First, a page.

Financial revolution? Yes we can.
Social investments in France have achieved a very high level of development and represent models that can—and should—be replicated abroad.
“The revolution today is taking place in banks: Imagine that you go to the bank of your village and withdraw all your savings. If 20 million people do the same, the entire system collapses. No weapons, no blood, nothing.”—Eric Cantona, former international footballer
At the same time that Cantona made this observation, European countries such as Greece or Spain were living through a violent sovereign-debt and banking crisis. This crisis unleashed political, economic, and social turmoil, perhaps best illustrated by skyrocketing unemployment rates—now higher than 27 percent in Greece. Numerous protest movements, such as Spain’s “Indignant” movement, pointed fingers at globalized finance—the all-mighty evil.
But finance follows consumer demand, and individuals play an important role in the financial regulation process. Given a favorable legal environment, consumer demand can drive banking supply to foster what we call solidarity-based—or social—investments. And intermediaries, such as impact investing funds, are available to scale up consumer actions to impact the whole economic system.
Finance allocates savings to enterprises and organizes a risk-based market
Finance is not evil; it is necessary—it allocates savings to enterprises and organizes a risk-based market. At the core of this process is the individual; he places his savings in a bank, the bank lends funds to enterprises, and the funds finance the enterprise and create jobs. Finance is necessary because different individuals have different risk aversions—some are risk averse, others risk takers—and the financial system provides different types of investments that can satisfy a wide range of needs.
Finance is designed to answer consumer expectations—including the support of social investments. In France, the social economy accounts for 10 percent of the GDP and total employment. Social investments in France have achieved a very high level of development and represent models that can—and, we believe, should—be replicated abroad. Individuals can finance this sector in three different ways: 1) through direct investments in social enterprises, 2) though investment in banking products such as solidarity-based savings plans, or 3) through subscription to a solidarity-based employee savings schemes.
This last mechanism, set up inside companies, now represents more than half of the total outstanding French social finance, which has grown substantially over the past few years (for example, the growth rate was 17.9 percent between 2010 and 2011). Simple government regulations that went into effect in 2001 and 2008 encouraged individuals to use this tool, and now all companies that offer employee saving schemes must offer at least one that is solidarity-based. With these so-called Fonds Commun de Placement d'Entreprise Solidaire (FCPES), 90 percent of the capital is invested in standard, listed companies, and around 10 percent of the capital is invested in social enterprises (directly or through impact investing funds). This adds up to €2.6 billion ($3.5 billion) for the sector.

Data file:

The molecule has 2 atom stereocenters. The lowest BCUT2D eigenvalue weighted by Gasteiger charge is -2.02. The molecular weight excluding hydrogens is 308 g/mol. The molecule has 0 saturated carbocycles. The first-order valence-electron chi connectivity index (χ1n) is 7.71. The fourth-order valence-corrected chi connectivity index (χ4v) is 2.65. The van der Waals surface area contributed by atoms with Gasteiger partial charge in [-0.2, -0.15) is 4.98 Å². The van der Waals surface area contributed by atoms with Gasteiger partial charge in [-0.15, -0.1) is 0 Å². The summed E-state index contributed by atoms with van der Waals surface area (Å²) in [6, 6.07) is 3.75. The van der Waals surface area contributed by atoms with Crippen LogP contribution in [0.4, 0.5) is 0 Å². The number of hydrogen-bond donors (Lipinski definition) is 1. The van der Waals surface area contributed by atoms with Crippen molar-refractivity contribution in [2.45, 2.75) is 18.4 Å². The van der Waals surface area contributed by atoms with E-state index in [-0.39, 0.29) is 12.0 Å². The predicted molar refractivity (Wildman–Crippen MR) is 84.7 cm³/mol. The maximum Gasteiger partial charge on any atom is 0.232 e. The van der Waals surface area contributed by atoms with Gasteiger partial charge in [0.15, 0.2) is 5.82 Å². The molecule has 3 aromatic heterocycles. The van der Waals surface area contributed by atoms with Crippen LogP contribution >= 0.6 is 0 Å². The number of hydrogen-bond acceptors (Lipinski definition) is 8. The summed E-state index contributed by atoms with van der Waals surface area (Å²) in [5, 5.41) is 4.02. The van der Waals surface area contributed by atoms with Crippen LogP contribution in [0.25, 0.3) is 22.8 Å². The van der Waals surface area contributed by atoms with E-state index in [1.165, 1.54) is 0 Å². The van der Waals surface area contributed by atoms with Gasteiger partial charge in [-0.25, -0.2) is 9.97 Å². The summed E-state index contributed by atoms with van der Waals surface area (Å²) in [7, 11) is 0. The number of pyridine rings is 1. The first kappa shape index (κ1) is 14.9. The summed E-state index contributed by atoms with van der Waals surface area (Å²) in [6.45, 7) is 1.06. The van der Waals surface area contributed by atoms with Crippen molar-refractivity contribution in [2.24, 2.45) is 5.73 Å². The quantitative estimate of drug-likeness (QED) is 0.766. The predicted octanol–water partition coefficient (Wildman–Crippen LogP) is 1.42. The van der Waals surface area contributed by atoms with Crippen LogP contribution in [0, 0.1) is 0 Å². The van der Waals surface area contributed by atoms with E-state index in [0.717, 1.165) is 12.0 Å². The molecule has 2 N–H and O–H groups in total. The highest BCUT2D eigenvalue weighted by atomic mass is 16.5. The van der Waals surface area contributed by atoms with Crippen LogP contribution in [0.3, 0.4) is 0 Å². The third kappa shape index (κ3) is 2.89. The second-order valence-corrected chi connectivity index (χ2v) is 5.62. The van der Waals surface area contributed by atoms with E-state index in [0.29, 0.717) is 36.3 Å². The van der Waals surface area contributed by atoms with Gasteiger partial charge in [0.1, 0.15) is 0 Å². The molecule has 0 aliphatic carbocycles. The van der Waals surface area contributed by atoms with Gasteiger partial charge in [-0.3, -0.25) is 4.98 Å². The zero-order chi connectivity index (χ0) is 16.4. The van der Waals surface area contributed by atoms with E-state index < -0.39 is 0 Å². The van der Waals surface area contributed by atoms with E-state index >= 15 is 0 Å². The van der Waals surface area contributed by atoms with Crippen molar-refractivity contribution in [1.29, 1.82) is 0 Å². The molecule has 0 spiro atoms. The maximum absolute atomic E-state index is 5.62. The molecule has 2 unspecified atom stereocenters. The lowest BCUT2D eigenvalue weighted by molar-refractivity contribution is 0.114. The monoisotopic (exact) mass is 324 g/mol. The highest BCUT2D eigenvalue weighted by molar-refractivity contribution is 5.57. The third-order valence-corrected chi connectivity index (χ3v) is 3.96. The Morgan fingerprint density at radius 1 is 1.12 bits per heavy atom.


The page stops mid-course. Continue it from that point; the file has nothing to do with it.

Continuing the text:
A consumer’s act
Savers are consumers—they can exert their purchasing power to a designed purpose, and awareness of this power has emerged already around social issues such as fair trade, organic agriculture, or sustainable development. Instead of running away from banks, these consumers can opt to place their savings into activities that sustain social projects. What’s more, such investments have measurable impacts in the real economy; they are mainly directed to housing (37 percent), the environment (39 percent), work integration social enterprises (WISE) (18 percent), and development in emerging countries (6 percent). Since 2002 in France, social finance has supported 100,000 enterprises, provided decent housing to 38,000 individuals, and created or maintained more than 200,000 local jobs (36,000 in 2012 alone).
But while these numbers are impressive, there are challenges to scaling the sector—currently, solidarity-based savings accounts for only 0.1 percent of household wealth. How can we do this? To start, we could make this savings opportunity more readily available to consumers—for example, by building it into other, more popular products such as life insurance, which makes up 40 percent of total French savings. Europe passed a regulation last March to create a European Social Entrepreneurship Fund (EuSEF), which increases the visibility and transparency of investment products—and therefore reach—among retail investors. The challenge now will be to implement it in member countries.
Demand for solidarity-based products
But to really answer the savers’ needs, we need to introduce more transparency and more accountability for them through intermediaries—like my own impact investing fund, Le Comptoir de l’Innovation (CDI)—that can help individuals and public authorities organize this new financial risk-based market and manage the risks of investing in social enterprises. Intermediaries have a crucial role to play in scaling the impact initiated by consumers. Impact investing is a new class of assets and requires dedicated intermediaries—we must ensure that financial products effectively combine return on investment and a positive social impact. This, combined with increasing consumer demand for social investment savings schemes, can drive the financial revolution forward.